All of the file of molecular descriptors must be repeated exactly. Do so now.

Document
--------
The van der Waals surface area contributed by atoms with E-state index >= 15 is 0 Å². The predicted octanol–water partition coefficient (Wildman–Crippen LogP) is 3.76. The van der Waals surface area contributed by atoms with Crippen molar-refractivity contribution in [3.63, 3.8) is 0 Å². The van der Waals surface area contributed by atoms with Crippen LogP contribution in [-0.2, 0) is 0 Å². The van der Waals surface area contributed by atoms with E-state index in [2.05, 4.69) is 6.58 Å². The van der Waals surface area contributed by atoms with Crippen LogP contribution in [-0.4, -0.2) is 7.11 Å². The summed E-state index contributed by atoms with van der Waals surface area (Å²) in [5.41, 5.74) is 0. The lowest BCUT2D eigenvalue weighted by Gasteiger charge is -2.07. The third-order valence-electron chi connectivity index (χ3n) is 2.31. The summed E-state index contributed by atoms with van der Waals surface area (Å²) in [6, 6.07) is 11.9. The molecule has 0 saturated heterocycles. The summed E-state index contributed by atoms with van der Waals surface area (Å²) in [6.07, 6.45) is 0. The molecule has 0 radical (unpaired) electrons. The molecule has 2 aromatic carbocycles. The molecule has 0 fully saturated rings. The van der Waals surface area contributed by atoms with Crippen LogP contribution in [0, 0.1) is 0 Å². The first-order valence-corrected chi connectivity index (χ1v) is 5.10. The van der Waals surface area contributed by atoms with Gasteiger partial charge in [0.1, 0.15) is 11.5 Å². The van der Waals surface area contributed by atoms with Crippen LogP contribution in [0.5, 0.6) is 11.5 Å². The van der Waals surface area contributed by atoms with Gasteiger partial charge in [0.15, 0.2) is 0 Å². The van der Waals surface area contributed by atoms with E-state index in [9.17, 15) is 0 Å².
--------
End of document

The van der Waals surface area contributed by atoms with E-state index >= 15 is 0 Å². The predicted octanol–water partition coefficient (Wildman–Crippen LogP) is 3.76. The van der Waals surface area contributed by atoms with Crippen molar-refractivity contribution in [3.63, 3.8) is 0 Å². The van der Waals surface area contributed by atoms with Crippen LogP contribution in [-0.2, 0) is 0 Å². The van der Waals surface area contributed by atoms with E-state index in [2.05, 4.69) is 6.58 Å². The van der Waals surface area contributed by atoms with Crippen LogP contribution in [-0.4, -0.2) is 7.11 Å². The summed E-state index contributed by atoms with van der Waals surface area (Å²) in [5.41, 5.74) is 0. The lowest BCUT2D eigenvalue weighted by Gasteiger charge is -2.07. The third-order valence-electron chi connectivity index (χ3n) is 2.31. The summed E-state index contributed by atoms with van der Waals surface area (Å²) in [6, 6.07) is 11.9. The molecule has 0 saturated heterocycles. The summed E-state index contributed by atoms with van der Waals surface area (Å²) in [6.07, 6.45) is 0. The molecule has 0 radical (unpaired) electrons. The molecule has 2 aromatic carbocycles. The molecule has 0 fully saturated rings. The van der Waals surface area contributed by atoms with Crippen LogP contribution in [0, 0.1) is 0 Å². The first-order valence-corrected chi connectivity index (χ1v) is 5.10. The van der Waals surface area contributed by atoms with Gasteiger partial charge in [0.1, 0.15) is 11.5 Å². The van der Waals surface area contributed by atoms with Crippen LogP contribution in [0.5, 0.6) is 11.5 Å². The van der Waals surface area contributed by atoms with Gasteiger partial charge in [0.15, 0.2) is 0 Å². The van der Waals surface area contributed by atoms with E-state index in [9.17, 15) is 0 Å².